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Garmin Ltd. (GRMN) Message Board

  • anastasiakeys anastasiakeys Feb 10, 2007 1:12 PM Flag

    Timing the market vs. time in the market

    I read your comments spoiler, I felt it was necessary to comment. Ive been in the Investment profession for 24 years. Every study Ive read says that only 2% of all investors (even the most savy) have the ability to time the market. Are you one of those 2%?

    Its funny that in the last 20 years the average mutual fund investor has averaged a 4% return while those SAME funds have averaged 12%. Where's the disconnect? Its easy, people can't time the market.

    Since 2000 the S&P had cummulative earnings of $34 per share. The S&P this past summer was virtually flat over the past 6 years, yet S&P eanings are around $90 plus (almost a triple yet the market has done nothing.

    As long as we have global expansion earnings can easily grow at 10% for the next 10 years.

    We have record cash in money market accounts, a severely overvalued, oversupplied housing market. A 30 year treasury thats at 4.9% (after tax and inflation your lucky to break even in terms of real dollars).

    China has begun to buy our stock market in lieu of their frantic ourchasing of US TREASURIES.

    By the way...we have had a very methodical correction within this rally. Goog down 12-13% from highs, Intel down 20% plus, the list can go on and on.

    Its time in the market vs. timing the market! Scott

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    • I never claimed that I can time the market. I also never said that I belong in that pool of top 2 percent savvy investors that can time the market. In fact, my point was exactly the opposite that no body can perfectly time the market. Hence my reason why you must buy in increments in weakness and sell in increments in strength. You run this bandwagon around your core long-term positions along with covered calls and you will know what I am talking about when you see the returns.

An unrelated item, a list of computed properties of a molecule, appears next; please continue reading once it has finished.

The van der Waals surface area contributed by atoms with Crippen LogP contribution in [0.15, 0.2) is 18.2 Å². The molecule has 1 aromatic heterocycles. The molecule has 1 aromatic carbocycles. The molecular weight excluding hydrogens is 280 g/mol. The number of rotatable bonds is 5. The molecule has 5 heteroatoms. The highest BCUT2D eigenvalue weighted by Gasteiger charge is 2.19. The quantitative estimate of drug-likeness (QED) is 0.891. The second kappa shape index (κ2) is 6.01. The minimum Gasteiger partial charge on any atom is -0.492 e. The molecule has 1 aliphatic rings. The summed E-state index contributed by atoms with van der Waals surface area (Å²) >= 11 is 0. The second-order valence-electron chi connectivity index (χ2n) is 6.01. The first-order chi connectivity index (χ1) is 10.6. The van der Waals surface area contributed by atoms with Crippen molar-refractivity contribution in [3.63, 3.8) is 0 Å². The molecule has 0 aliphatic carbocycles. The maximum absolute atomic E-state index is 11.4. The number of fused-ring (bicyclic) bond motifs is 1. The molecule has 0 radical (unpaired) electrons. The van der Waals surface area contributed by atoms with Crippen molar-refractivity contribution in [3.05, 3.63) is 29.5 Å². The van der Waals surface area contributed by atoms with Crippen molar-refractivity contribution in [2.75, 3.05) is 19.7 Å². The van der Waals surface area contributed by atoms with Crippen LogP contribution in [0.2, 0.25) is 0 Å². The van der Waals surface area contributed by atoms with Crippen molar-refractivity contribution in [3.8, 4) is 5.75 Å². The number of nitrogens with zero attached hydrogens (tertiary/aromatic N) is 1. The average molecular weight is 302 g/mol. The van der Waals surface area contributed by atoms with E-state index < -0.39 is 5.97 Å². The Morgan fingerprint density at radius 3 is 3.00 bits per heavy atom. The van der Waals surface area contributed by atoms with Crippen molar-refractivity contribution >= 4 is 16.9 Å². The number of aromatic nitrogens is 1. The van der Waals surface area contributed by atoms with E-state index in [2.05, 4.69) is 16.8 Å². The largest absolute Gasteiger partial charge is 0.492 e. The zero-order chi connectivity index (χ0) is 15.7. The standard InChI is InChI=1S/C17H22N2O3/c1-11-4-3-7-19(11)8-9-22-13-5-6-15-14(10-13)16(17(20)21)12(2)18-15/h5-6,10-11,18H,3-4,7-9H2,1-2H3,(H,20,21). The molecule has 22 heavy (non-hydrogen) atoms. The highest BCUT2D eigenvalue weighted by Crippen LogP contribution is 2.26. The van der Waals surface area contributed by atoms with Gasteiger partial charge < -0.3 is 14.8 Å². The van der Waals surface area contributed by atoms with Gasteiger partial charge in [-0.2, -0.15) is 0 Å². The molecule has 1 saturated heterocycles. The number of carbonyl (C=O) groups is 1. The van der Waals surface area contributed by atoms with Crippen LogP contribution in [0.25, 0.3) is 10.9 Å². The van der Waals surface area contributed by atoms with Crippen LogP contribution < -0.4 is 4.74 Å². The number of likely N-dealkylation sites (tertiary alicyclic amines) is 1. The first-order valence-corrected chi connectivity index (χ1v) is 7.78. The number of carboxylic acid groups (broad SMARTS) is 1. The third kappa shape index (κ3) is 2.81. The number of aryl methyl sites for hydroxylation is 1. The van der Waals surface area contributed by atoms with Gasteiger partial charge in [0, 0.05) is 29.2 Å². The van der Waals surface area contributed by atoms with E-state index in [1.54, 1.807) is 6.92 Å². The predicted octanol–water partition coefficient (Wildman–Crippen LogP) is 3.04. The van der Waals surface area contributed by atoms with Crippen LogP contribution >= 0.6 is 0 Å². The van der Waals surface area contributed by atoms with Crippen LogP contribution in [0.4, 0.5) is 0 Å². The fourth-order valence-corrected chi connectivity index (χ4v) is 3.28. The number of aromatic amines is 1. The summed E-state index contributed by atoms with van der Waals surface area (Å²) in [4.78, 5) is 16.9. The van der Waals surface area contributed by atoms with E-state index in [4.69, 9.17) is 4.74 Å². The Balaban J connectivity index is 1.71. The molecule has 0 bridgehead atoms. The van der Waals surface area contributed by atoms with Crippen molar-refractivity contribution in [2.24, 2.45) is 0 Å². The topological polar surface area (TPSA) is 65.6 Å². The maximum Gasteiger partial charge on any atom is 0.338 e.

• 3 Replies to spoiler79
      • Spoiler I agree with you. The reason 50 day and 200 day moving averages, bollinger bands and mean average convergence/divergence are popular is because they measure "relative highs and lows". The best an investor can do is to lose less in a down market and make more in an up market.

        That would suggest that a good investment strategy would be to pick a stock that you thought would out-perform the market. Buy at relative lows and sell at relative highs. Keep a core position until you lose confidence that your pick will out-perform the market.

        I don't mean to imply that diversification isn't important. Given a single stock portfolio, Spoiler is right.

      • What does a covered call do to your tax basis date? I generally hold long enough to qualify from long term cap gains rates, and I wouldn't want to mess that up.

      • spoiler, my whole point is that if you are an INVESTOR, cash should be your LOWEST allocation! Investors don't hold much cash, they invest because a properly constructed portfolio will ALWAYS beat cash if your investment time horizon is greater than three years. Sure, you can find points in time where cash outperformed, but theyre MINIMAL time frames.

        Have you ever purchased closed-end covered call portfolio's? Have you ever purchased closed-end convertible bond funds? Have you ever heard of Floating Rate Bank Loans? Have you ever purchased an International REIT fund? My clients are fully diversified in these products, the past three years have averaged 14%. All of these funds produce income. They did not need to be in cash.

        SAVERS, have the greatest percent of their assets in cash and cash equivalents.

        Are you a saver or investor? I just commented on the fact that you stated you were in good old cash right now.

 
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